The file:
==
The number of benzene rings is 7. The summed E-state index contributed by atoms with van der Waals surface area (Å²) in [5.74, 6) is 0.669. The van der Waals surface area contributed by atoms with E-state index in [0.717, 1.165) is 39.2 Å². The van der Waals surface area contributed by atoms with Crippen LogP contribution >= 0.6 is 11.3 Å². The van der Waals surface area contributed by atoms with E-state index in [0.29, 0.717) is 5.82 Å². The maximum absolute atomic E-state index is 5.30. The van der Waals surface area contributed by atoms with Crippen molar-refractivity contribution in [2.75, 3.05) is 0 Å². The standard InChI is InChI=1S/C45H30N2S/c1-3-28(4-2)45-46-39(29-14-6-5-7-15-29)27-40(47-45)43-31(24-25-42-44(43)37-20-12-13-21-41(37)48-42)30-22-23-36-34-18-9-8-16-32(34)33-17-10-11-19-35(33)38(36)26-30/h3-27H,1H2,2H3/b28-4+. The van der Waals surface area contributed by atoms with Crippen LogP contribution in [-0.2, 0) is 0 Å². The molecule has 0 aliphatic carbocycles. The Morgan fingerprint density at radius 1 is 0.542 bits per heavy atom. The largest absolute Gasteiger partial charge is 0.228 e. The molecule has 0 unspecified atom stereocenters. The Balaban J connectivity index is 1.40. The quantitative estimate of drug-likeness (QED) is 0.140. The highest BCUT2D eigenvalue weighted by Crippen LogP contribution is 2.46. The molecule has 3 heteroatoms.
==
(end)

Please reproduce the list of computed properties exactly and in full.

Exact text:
The number of benzene rings is 7. The summed E-state index contributed by atoms with van der Waals surface area (Å²) in [5.74, 6) is 0.669. The van der Waals surface area contributed by atoms with E-state index in [0.717, 1.165) is 39.2 Å². The van der Waals surface area contributed by atoms with Crippen LogP contribution >= 0.6 is 11.3 Å². The van der Waals surface area contributed by atoms with E-state index in [0.29, 0.717) is 5.82 Å². The maximum absolute atomic E-state index is 5.30. The van der Waals surface area contributed by atoms with Crippen molar-refractivity contribution in [2.75, 3.05) is 0 Å². The standard InChI is InChI=1S/C45H30N2S/c1-3-28(4-2)45-46-39(29-14-6-5-7-15-29)27-40(47-45)43-31(24-25-42-44(43)37-20-12-13-21-41(37)48-42)30-22-23-36-34-18-9-8-16-32(34)33-17-10-11-19-35(33)38(36)26-30/h3-27H,1H2,2H3/b28-4+. The van der Waals surface area contributed by atoms with Crippen LogP contribution in [-0.2, 0) is 0 Å². The molecule has 0 aliphatic carbocycles. The Morgan fingerprint density at radius 1 is 0.542 bits per heavy atom. The largest absolute Gasteiger partial charge is 0.228 e. The molecule has 0 unspecified atom stereocenters. The Balaban J connectivity index is 1.40. The quantitative estimate of drug-likeness (QED) is 0.140. The highest BCUT2D eigenvalue weighted by Crippen LogP contribution is 2.46. The molecule has 3 heteroatoms.